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Begin with the heat-flow equation and Fourier transform over space.
Thus becomes simply - *k*^{2},
and

| |
(69) |

Finite differencing explicitly over time gives an equation
that is identical in form to the inflation-of-money equation:
| |
(70) |

| (71) |

For stability, the magnitude of *q*_{t+1} should be less than or equal to
the magnitude of *q*_{t}.
This requires the factor in parentheses to have a magnitude less than
or equal to unity.
The dangerous case is when the factor is more negative than -1.
There is instability when .This means that the high frequencies are diverging with time.
The explicit finite differencing on the time axis has caused disaster
for short wavelengths on the space axis.
Surprisingly, this disaster can be recouped by differencing
the space axis coarsely enough!
The second space derivative in the Fourier transform domain
is .When the *x*-axis is discretized it becomes .So, to discretize (69),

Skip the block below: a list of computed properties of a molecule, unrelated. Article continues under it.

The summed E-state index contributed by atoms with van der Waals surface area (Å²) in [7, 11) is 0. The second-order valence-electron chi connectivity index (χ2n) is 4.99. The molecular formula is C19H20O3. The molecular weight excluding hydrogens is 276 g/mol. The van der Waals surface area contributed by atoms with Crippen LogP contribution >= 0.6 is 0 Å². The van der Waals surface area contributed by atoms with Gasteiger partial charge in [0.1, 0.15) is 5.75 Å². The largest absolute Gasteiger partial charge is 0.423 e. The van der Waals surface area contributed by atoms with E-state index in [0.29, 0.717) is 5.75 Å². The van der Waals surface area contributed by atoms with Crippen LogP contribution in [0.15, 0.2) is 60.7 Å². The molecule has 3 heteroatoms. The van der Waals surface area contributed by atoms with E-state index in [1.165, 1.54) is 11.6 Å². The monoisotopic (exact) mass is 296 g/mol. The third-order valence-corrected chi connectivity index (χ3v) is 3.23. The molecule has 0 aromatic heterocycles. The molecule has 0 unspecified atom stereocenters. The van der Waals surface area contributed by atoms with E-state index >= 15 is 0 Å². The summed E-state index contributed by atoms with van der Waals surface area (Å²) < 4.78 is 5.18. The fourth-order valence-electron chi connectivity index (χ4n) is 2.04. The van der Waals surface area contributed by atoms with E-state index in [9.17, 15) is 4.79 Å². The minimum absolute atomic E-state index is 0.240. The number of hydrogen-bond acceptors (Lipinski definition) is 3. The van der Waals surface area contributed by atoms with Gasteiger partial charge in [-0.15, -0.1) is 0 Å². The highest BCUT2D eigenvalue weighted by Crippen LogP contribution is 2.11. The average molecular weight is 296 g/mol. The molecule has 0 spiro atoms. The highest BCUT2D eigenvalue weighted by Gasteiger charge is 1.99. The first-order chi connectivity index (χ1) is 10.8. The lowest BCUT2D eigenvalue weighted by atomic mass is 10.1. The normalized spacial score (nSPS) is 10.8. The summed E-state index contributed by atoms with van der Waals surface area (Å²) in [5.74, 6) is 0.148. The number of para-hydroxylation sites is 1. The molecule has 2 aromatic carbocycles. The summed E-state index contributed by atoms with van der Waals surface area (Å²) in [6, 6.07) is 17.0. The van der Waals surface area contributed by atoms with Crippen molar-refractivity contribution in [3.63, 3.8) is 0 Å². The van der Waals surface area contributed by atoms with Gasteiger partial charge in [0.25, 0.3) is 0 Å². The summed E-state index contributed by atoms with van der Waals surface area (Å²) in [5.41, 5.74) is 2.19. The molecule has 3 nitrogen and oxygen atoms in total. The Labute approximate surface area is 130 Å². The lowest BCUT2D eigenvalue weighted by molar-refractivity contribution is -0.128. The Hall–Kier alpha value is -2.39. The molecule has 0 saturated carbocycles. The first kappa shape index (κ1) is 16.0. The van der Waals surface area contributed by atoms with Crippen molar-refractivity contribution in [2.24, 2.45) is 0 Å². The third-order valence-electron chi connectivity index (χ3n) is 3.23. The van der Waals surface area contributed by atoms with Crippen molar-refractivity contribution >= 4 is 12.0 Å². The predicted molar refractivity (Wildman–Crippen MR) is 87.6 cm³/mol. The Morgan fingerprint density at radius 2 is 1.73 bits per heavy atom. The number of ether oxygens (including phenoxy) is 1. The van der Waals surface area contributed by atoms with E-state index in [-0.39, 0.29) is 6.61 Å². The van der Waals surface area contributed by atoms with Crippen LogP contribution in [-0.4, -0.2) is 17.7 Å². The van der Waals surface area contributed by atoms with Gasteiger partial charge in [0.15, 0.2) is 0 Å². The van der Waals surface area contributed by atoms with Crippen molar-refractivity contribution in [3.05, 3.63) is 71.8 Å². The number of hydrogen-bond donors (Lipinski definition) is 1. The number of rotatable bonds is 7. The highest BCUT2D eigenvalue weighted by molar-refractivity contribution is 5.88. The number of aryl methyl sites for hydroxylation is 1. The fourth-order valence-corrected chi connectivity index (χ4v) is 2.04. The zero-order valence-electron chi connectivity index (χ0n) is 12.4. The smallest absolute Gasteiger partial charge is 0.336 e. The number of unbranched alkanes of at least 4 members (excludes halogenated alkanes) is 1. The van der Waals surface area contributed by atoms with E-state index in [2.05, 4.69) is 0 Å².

(70) and (71), just replace *k*
by .Equation (68) shows that has an upper limit
of at
the Nyquist frequency .Finally, the factor in (71) will be
less than unity and there will be stability if
| |
(72) |

Evidently instability can be averted by a sufficiently dense sampling
of time compared to space.
Such a solution becomes unbearably costly, however, when the heat
conductivity takes on a wide range of values.
For problems in one space dimension, there is an easy escape
in implicit methods.
For problems in higher-dimensional spaces, explicit methods
must be used.

** Next:** Explicit 15 degree migration
** Up:** INTRODUCTION TO STABILITY
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Stanford Exploration Project

10/31/1997